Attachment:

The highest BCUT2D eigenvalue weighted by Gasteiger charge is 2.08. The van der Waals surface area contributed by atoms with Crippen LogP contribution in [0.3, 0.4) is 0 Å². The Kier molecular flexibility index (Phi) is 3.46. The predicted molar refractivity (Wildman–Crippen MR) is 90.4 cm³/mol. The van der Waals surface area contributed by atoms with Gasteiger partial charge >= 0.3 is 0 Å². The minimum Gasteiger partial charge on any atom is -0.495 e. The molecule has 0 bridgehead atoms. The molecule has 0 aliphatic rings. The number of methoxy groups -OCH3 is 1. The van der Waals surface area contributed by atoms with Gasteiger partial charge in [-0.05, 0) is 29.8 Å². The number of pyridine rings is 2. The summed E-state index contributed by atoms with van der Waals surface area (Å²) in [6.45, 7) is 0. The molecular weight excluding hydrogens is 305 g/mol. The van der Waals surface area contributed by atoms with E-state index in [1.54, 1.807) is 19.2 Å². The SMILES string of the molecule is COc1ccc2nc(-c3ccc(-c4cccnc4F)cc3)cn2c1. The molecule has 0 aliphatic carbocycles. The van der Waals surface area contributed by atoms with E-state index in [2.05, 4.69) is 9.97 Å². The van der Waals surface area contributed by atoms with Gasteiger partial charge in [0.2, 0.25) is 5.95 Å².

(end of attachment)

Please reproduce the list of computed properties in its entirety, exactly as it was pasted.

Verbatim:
The highest BCUT2D eigenvalue weighted by Gasteiger charge is 2.08. The van der Waals surface area contributed by atoms with Crippen LogP contribution in [0.3, 0.4) is 0 Å². The Kier molecular flexibility index (Phi) is 3.46. The predicted molar refractivity (Wildman–Crippen MR) is 90.4 cm³/mol. The van der Waals surface area contributed by atoms with Gasteiger partial charge >= 0.3 is 0 Å². The minimum Gasteiger partial charge on any atom is -0.495 e. The molecule has 0 bridgehead atoms. The molecule has 0 aliphatic rings. The number of methoxy groups -OCH3 is 1. The van der Waals surface area contributed by atoms with Gasteiger partial charge in [-0.05, 0) is 29.8 Å². The number of pyridine rings is 2. The summed E-state index contributed by atoms with van der Waals surface area (Å²) in [6.45, 7) is 0. The molecular weight excluding hydrogens is 305 g/mol. The van der Waals surface area contributed by atoms with E-state index in [1.54, 1.807) is 19.2 Å². The SMILES string of the molecule is COc1ccc2nc(-c3ccc(-c4cccnc4F)cc3)cn2c1. The molecule has 0 aliphatic carbocycles. The van der Waals surface area contributed by atoms with E-state index in [2.05, 4.69) is 9.97 Å². The van der Waals surface area contributed by atoms with Gasteiger partial charge in [0.2, 0.25) is 5.95 Å².